This article was authored by Joseph Waring, and was originally posted on telecomasia.net.
China now has 155 million kilometers of laid fiber, a 13-times increase from 11 million in 2003. That represents 30% annual growth and accounts for 60% of the world total.
The country has 40 million fiber-to-the-home (FTTH) subscribers, which account for close to 50% of the global total of 90 million. By the end of next year, FTTH is expected to pass 200 million homes and subs will jump to 65 million.
To put those numbers in perspective, Indonesia’s government has set a fiber target of 15 million homes passed by 2014 (it hit 8.2 million in 2013).
Here in Singapore, according to the IDA, fiber now reaches 1.48 million homes and take-up of FTTH is nearly 45% of households.
Based on these numbers and the frenzy of plans for national broadband networks, many may be tempted to think fiber is taking off everywhere. But it certainly hasn’t and growth has actually slowed.
Ovum principle analyst Julie Kunstler expects the FTTH Council’s goal of hitting 500 million FTTH subs by 2020 to fall short by 190 million – that’s a huge gap.
So what’s holding it back? There are many reasons. LTE has been slowing the growth of FTTH as low-end subs are likely to shift to the wireless option. China’s government had to trim its FTTH target next year because the rapid rollout of LTE in China has impacted fiber uptake.
Wei Leping, China Telecom’s chairman of its technology steering committee, says FTTH costs have to be reduced to be competitive compared to LTE.
Wei, citing results of an in-depth study, says the cost per subscriber for LTE increases as the speed increases but the cost of FTTH is almost flat across a wide range of speeds. He said LTE is most cost-effective up to 2-4 Mbps. As a result, FTTH needs to be focused on 20-Mbps or above applications and LTE should be focused on 10-Mbps or below.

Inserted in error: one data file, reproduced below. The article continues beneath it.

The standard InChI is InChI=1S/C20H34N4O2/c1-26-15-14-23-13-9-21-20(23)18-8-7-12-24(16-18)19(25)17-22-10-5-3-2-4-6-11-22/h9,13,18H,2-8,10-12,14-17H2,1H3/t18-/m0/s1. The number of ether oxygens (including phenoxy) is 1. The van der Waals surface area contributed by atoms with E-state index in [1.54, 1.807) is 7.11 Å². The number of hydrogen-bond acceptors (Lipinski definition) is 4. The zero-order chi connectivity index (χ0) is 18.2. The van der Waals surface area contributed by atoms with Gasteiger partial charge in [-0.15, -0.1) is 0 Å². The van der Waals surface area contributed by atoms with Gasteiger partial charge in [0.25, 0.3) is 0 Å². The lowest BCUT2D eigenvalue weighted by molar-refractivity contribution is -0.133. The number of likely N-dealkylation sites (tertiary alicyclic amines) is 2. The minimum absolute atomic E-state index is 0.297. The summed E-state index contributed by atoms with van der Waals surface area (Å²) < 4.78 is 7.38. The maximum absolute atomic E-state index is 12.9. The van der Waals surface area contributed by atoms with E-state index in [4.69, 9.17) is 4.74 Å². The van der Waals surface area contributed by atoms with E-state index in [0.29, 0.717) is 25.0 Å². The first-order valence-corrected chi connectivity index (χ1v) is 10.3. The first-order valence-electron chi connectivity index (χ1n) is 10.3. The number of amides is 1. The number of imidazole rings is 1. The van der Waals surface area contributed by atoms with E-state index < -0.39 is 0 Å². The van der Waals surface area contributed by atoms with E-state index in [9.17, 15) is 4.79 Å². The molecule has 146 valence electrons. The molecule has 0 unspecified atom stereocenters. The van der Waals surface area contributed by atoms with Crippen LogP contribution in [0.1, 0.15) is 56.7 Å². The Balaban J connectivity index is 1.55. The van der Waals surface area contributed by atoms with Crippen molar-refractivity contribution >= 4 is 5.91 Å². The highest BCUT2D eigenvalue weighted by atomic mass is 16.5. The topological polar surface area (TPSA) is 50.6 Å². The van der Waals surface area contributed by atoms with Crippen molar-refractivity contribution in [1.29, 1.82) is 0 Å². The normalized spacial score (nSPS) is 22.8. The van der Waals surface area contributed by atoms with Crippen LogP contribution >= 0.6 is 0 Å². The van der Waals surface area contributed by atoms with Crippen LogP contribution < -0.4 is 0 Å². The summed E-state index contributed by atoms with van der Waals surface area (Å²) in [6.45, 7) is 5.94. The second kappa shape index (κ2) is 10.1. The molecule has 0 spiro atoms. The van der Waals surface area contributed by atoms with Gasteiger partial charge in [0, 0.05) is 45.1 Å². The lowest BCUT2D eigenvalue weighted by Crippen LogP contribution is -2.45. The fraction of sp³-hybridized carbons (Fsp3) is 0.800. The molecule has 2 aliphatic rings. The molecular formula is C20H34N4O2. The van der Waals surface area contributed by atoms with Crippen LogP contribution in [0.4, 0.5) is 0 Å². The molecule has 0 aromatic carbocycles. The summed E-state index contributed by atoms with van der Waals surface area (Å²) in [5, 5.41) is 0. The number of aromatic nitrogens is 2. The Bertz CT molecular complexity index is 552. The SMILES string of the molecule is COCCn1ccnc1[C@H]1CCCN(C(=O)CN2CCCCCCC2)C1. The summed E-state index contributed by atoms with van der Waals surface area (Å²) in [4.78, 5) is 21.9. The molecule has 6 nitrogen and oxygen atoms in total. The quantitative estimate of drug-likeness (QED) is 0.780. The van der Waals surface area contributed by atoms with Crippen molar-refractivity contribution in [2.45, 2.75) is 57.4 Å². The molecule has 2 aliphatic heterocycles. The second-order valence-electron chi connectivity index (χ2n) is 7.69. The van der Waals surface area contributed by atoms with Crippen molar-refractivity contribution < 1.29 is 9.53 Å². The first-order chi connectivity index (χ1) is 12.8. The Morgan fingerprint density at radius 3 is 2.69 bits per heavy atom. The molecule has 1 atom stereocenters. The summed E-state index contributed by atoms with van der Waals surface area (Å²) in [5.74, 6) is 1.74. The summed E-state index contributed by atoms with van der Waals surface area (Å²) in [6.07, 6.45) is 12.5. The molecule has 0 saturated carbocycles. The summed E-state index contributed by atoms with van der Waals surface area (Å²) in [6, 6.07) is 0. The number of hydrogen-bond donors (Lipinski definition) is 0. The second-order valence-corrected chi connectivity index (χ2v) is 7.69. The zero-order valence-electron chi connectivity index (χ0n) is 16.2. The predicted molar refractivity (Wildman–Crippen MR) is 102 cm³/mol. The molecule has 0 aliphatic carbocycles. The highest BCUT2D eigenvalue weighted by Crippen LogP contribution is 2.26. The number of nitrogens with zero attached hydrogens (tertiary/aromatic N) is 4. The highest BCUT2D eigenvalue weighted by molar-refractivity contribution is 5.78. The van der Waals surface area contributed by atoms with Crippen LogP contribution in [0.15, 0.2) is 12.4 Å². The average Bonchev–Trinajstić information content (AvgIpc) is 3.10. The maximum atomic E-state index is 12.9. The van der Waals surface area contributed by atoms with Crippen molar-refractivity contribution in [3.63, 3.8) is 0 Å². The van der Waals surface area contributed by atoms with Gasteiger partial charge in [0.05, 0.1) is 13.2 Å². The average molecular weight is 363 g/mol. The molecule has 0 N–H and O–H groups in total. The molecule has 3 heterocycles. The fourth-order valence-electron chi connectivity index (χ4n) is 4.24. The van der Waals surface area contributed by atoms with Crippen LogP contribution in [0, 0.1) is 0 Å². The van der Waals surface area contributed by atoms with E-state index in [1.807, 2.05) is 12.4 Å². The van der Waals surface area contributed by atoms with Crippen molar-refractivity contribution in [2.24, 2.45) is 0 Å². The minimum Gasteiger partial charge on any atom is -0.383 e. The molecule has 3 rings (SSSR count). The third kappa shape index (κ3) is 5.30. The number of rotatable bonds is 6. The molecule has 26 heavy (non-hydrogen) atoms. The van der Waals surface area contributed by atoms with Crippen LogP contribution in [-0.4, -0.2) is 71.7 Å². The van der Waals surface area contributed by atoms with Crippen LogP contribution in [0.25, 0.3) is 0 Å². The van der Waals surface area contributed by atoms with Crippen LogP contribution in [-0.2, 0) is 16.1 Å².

He says FTTH is well suited for cities and developed regions while LTE is able to cover whole countries in a few years.
Other factors impeding growth are advancements like vectoring and G.Fast that are pushing more bandwidth through copper and prolonging its life (and consequently making fiber less attractive).
And there is also satellite. High-speed throughput satellites (HTS), for example, has the lowest cost per megabit for some applications, according to some sources. ABS CEO Thomas Choi said this week in Singapore: “There are markets where fiber is not everywhere, and it’s expensive. So there’s huge potential to roll out HTS capacity if you can figure out how to price it for those markets.”
Another major issue is that installing FTTH in apartments and multi-dwelling units can be a challenge, which makes it expensive. And too often the business case for fiber is based on overly ambitious assumptions for the key drivers, such as subscriber uptake, ARPU and opex.
Governments, regulators, service providers and vendors need to keep in mind that there is never a one-size-fits all solution that is ideal for all, or even most, market conditions. It’s taken Australia’s NBN players far too long to figure that one out.
Wireline and wireless are of course complementary and will increasingly be so as fiber goes deeper in all networks and gets closer to the consumer while the length of the wireless portion gets shorter.
IDATE principle analyst Roland Montagne recently summed up their synergistic relationship: “The best friend of fiber is wireless.”?
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